Saturday, August 13, 2011

Sample Sunday- 8/14

It's a day early, but here's my entry for Sample Sunday. It is the first three chapters of The Shadows of Caldreth. I expect to finish the book this wook, which puts me right on time for a September 1st release.

Well, here's the first three chapters.

* * * * *
Chapter 1
As the sun was setting, Caleb rode his horse down the rocky road to the north of Lysaen. The black and white paint had a rough trot, bouncing him in his black leather saddle as though he had not spent much time in the saddle in his life.
He sighed as he tried to slow the horse down a bit. He was in no hurry, but it seemed that she refused to drop below a trot though. It seemed that Katie had not been lying at all when she told him that paints were stubborn.
A fond smile made its way to his face as he thought of Katie. He had met her about seven months earlier as a prisoner in a bandit camp. After he had saved her from a life of slavery, she had decided to help him with his quest.
The near perpetual frown that he had worn in the last six months suddenly surfaced at that train of thought. Everything went back to his quest. It was what kept him from feeling happiness.
A day or so before he had met Katie, his home village of Kirakath had been massacred by a force of bandits. He had been away from the village at the time on a hunting trip, so he had survived. When he had discovered what had happened, only his father still lived, but he had been on the verge of death.
His father's last request had been that he take up the Sword of Kirakath and avenge his village. That had become his quest, his life's purpose. Throughout it, he had expected to die once he succeeded.
It had been six months since he killed Cain Fell, the leader of the bandits that had massacred Kirakath. Even after he killed the man, Caleb continued to live. What he had thought to be his life's purpose had long since been completed, and he was still around.
Often, he asked the stars why he still drew breath. Naturally, he had not yet gotten an answer.
He broke away from his thoughts as he began to take notice of his surroundings. It was so easy to get lost in the monotony of the forests that covered the land of Arcadia that he had not even noticed the inn that was coming up on his right hand side.
His hand touched the soft leather of his coin purse, and he reached into it. Feeling around, he counted out twenty silver marks.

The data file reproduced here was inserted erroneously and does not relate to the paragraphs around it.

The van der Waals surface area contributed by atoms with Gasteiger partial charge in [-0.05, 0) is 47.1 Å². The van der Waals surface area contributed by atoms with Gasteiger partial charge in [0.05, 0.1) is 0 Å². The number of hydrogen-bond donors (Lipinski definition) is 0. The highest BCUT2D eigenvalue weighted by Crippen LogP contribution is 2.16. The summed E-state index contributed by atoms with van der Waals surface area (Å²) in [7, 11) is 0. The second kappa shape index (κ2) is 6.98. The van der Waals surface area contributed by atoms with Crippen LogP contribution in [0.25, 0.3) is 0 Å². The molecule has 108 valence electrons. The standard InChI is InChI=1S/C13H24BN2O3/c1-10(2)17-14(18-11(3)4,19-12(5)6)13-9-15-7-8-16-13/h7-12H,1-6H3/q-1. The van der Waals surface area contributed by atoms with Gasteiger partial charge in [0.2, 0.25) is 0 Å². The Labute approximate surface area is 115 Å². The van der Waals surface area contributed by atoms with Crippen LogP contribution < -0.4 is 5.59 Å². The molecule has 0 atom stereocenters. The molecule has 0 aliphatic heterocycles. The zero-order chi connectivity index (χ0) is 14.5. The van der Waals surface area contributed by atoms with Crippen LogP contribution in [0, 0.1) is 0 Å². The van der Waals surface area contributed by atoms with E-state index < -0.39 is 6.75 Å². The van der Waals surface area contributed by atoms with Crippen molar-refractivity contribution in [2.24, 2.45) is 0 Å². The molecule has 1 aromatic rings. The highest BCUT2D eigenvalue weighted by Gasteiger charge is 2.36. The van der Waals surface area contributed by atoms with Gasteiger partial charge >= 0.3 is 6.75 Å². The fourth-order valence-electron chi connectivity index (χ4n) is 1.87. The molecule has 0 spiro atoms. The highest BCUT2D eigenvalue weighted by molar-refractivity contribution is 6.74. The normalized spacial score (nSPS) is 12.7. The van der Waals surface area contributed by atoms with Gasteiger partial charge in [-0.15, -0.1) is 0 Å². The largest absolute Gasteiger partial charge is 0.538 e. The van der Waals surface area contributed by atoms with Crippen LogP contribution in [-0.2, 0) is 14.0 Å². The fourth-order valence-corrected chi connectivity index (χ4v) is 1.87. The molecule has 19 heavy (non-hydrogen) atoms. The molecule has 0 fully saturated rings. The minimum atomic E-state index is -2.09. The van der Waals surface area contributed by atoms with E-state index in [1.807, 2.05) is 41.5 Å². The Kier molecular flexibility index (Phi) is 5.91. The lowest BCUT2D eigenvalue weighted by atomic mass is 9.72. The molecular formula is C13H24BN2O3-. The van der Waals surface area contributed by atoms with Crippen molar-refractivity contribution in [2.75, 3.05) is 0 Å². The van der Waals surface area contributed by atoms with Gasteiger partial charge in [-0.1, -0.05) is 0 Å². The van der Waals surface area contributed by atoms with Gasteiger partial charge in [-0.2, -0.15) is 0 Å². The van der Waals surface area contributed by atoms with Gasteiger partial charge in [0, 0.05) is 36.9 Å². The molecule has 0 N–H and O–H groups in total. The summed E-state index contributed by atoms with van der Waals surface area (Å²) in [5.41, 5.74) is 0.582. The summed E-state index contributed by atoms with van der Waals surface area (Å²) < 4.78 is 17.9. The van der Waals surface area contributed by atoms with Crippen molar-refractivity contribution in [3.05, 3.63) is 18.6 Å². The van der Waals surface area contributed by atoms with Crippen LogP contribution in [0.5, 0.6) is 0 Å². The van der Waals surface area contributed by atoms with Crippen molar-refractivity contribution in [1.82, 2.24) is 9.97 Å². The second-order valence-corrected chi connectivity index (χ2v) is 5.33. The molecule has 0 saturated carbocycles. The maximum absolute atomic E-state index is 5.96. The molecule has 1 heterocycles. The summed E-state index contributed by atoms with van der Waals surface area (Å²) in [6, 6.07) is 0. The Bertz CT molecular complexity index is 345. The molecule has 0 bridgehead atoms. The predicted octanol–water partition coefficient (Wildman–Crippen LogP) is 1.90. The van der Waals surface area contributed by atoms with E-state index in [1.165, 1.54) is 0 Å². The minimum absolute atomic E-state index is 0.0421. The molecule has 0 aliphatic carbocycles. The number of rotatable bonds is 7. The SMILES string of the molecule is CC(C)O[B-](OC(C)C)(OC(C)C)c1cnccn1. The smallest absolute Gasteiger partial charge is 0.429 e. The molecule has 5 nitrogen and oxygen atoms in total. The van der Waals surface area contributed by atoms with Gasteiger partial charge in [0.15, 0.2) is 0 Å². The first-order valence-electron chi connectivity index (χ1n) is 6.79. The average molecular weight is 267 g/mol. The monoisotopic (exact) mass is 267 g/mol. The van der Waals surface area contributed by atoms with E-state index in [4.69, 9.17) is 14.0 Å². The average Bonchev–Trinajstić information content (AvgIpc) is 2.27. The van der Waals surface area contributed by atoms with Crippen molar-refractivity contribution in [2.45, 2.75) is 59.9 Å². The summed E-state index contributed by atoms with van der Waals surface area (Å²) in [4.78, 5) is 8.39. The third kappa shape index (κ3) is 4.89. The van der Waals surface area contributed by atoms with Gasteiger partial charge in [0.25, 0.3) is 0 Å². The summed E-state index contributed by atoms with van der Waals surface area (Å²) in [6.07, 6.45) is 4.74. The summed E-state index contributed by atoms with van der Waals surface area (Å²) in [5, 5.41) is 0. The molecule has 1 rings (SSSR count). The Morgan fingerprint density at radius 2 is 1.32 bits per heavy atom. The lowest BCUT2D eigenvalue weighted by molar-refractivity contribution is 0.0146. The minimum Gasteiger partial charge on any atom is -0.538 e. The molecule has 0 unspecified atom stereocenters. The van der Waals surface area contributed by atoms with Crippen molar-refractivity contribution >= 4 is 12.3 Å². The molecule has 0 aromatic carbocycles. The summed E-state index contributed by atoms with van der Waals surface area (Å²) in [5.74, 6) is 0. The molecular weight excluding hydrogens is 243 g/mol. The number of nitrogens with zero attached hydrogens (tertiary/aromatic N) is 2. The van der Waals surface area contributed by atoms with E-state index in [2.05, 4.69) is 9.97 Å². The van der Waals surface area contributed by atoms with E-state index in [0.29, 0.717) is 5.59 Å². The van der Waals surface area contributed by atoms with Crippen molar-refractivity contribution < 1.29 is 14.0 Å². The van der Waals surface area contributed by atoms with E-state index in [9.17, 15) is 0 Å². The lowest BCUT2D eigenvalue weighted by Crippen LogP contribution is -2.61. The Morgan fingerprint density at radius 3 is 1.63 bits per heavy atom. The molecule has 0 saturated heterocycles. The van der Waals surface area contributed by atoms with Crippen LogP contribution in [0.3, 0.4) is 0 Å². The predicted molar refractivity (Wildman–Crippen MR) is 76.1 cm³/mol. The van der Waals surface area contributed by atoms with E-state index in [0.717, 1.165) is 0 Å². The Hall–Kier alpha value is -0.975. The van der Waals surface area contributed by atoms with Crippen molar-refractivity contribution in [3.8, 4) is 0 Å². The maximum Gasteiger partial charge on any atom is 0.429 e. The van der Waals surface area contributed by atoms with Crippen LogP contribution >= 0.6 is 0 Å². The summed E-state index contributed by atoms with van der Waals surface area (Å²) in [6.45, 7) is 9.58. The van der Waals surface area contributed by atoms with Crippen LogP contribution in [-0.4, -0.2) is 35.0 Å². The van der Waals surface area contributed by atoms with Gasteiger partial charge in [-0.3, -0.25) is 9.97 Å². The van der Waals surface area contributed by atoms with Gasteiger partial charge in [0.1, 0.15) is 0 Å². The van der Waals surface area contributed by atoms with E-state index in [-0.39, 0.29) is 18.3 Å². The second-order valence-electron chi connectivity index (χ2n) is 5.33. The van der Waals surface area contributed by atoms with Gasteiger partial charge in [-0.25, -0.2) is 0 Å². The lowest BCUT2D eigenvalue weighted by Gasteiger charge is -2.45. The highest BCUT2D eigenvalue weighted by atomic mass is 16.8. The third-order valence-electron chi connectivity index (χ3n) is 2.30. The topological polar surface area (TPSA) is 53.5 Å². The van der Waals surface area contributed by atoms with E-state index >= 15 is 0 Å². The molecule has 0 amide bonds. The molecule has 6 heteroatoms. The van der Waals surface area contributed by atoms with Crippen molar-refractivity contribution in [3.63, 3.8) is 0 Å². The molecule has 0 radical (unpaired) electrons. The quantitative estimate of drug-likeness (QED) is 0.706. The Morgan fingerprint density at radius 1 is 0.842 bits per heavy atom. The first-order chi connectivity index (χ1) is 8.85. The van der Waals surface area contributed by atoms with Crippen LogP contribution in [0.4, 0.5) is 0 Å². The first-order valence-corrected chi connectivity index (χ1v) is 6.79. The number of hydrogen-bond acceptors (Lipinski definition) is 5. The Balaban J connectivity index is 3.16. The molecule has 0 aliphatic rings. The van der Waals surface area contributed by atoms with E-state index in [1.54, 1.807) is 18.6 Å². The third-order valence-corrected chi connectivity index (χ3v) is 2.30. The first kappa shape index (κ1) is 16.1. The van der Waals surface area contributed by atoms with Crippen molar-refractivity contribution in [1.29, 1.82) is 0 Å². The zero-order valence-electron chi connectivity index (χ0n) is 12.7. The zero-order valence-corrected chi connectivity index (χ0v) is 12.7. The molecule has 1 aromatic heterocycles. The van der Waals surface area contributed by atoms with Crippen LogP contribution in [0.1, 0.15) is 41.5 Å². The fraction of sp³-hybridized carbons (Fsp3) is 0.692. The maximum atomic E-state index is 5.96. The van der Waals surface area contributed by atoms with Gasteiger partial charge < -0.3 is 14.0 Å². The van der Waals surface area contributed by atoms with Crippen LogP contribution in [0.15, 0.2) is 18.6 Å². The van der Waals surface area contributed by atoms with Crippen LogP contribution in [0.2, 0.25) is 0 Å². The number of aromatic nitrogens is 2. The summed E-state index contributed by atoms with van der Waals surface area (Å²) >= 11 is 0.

“I must have spent my last crown in Lysaen,” he muttered to himself. It did not make much of a difference to him if he had a gold piece or ten silver marks. They were worth the same amount, after all. Truth be told, he preferred having copper pieces or silver marks over crowns. They were not as high profile, after all.
I guess I'll be sleeping inside tonight. It's definitely better than sleeping on the ground.
He brought his horse to a stop in front of the inn, pulling back on the reins hard. It was similar to the Black Raven Inn outside of Caldreth, but the sign above the door had a picture of a light blue sparrow on it. There were no words written on it, but that did not surprise him too much. Even though he could read and write, many commoners could not.
Caleb slid off of his mare and stroked the pommel of his sword as he walked towards the door of the inn. With it open, he made a clicking sound with his teeth, and the paint began to walk towards him. It followed him as he walked to the back of the building where the stables were. Of the five stables that had been put in, only one of them was free, so he put his horse there.
After that, he walked back to the entrance of the inn, going through the door to the right when he neared it. It brought him into the tavern portion of the inn. A dozen or so tables were scattered in front of the bar, where a middle aged man was standing.
The almost seventeen year old boy walked up to the bar and lightly placed his right hand on its surface. “I'll take some water and a room for the night,” he said as he looked the bartender in the eyes. As he spoke, he lifted his right hand, revealing a silver piece.
“For a silver, you can have my finest bed and all the water you can drink,” the man said as he turned to the rack that was mounted on the wall behind the bar. Next to it were three large barrels that rested atop crates. He removed a pewter tankard from the rack and held it beneath the valve that protruded from the barrel on the far right. Water spilled into the tankard as the innkeeper began to speak again.
“It looks like something's troubling you.”
“I'm fine,” he said without hesitation. He knew that the man was just making small talk. He had been to enough roadside inns to know that much, at least.